I think that the analytic approach has been pushed as far as is reasonable but do you think a numerical dynamics simulation could push things further?


JimTitt


Feb 9, 2010, 11:04 AM
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Trouble is I´m not that much of a mathematician to know where to start!
The wave forms we are seeing on the braking side of the system give quite a lot of concern (at least in what I´m doing) and to work out the damping effects further up the chain is going to need something much more powerful than simple analysis is capable of. (One problem is that these waves were discussed and theorised as inertial effects a few years back, subsequently we can see that this was a false turning and that other factors were at work but no one seems to have got to grips with this yet). In many ways Pavier showed the way with fluid theory but I guess we need something better, glad you volounteered!
If one could develop a truly dynamic simulation then a lot of the gear designers work would be simpified, currently it is still a bit of "suck and see" but the pressure for ever lighter and ever better is pushing this approach a bit, at least in the development time required.
One major area of concern is the increasing trend to autolocking and autoblocking belay devices on fixed belays where it´s clear the loads are becoming much higher than is generally realised especially with lower factor falls. A lot of this is to do with the unrestrained nature of the locking mechanisms on Grigri´s and such (which is another theme) but even with guide plates the forces are considerably higher than one likes to see without the benefit of a fatty belayer as a shock absorber.

Obviously the desirable situation would be a dynamic simulation where we can change parameters to reduce the loads so we know where to look, then either belayers can change their habits, other kinds of belay device be developed or the rope manufacturers can alter the rope dynamics. Other uses are to save the empirical correlation between pull tests (which are cheap and easy) to drop tests, at the moment we make a good guess based on pulls and then have to drop test, particularly a pain in the neck with rope access gear which have specified maximum forces.

Hmmm, we need an industry sponsor and a couple of brilliant mathemeticians, I´ll make the coffee and fetch the beer! (Talking of beer it´s 8pm, prost!)


jt512


Feb 9, 2010, 1:26 PM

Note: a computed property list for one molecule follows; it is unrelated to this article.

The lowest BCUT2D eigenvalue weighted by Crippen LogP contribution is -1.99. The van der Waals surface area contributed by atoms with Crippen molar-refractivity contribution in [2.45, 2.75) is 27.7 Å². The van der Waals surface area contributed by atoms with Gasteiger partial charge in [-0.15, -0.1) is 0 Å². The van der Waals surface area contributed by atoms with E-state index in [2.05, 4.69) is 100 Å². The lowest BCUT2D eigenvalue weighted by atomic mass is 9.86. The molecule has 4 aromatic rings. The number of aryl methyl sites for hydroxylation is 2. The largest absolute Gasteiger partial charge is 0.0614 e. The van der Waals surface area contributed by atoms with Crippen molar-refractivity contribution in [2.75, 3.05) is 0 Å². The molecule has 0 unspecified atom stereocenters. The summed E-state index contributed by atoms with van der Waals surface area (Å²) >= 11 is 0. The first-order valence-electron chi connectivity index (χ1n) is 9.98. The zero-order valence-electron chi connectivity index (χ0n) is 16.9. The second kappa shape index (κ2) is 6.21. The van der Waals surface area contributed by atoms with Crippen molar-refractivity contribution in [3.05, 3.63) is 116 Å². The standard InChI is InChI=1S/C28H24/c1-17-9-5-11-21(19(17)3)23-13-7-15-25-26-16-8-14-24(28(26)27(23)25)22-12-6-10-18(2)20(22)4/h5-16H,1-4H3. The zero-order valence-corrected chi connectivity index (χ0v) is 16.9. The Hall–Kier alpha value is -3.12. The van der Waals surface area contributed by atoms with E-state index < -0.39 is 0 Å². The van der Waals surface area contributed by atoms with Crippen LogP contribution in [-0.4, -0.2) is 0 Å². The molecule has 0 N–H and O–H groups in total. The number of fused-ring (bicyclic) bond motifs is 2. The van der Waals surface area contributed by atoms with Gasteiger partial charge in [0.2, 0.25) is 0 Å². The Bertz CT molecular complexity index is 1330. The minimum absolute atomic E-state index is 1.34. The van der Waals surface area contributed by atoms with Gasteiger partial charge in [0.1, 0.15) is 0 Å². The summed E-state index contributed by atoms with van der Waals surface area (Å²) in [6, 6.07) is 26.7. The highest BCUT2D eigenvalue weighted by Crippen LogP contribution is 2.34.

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Re: [brenta] Common KNs in real world falls [In reply to]
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brenta wrote:
jt512 wrote:
The methodology for these calculations is explained here.
Thanks for posting that article.

Attaway seems to make an incorrect assumption, but maybe it is correct in a way that is too subtle for me. I'll use your notation to describe it.

If we say that T2=k*y2/L2, we assume that the length L2 of rope, once stretched, is under tension T2. However, the distance between the belay end of the rope and the top anchor is fixed (L2), and whatever rope moves to the climber's side of the biner is actually under tension T1.

The way I've seen similar problems modeled is to use the length of unstretched rope that moves to the climber's side of the biner as basic variable--let's call it s2 and then say that T2=k*s2/(L2-s2). That is, a rope of length L2-s2 stretches until its length is L2. On the other side, we have now L1+s2 unstretched rope, which stretches according to T1=k*y/(L1+s2), where y is the total amount by which the entire rope lengthens.

I need to think about it more, but, IIRC, ptlong has raised a similar objection.

Jay


brenta


Feb 14, 2010, 1:02 PM
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Re: [brenta] Common KNs in real world falls [In reply to]
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brenta wrote:
y is the total amount by which the entire rope lengthens.
I finally got to play a bit more with this problem. The above quote is (rather obviously) incorrect. The total stretch is s2+y: s2 on the belayer's side and y on the climber's side. With octave's help, I got the following graph for the force at the top anchor as a function of the fall factor:



It is not terribly different from those based on Attaway's formulation, but it does show crossings. Reassuringly, for mu=0 my solution coincides with Wexler's. The graph was obtained for k=20 kN.

Of course, the assumption that a rope behaves like an ideal spring is rather crude and masks some interesting effects.


(This post was edited by brenta on Feb 14, 2010, 7:31 PM)


patto


Apr 19, 2010, 7:07 AM
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Incident Report of a Factor 2 Fall

From http://www.chockstone.org/...mp;Replies=4#newpost

PATW
In reply to:
19/04/2010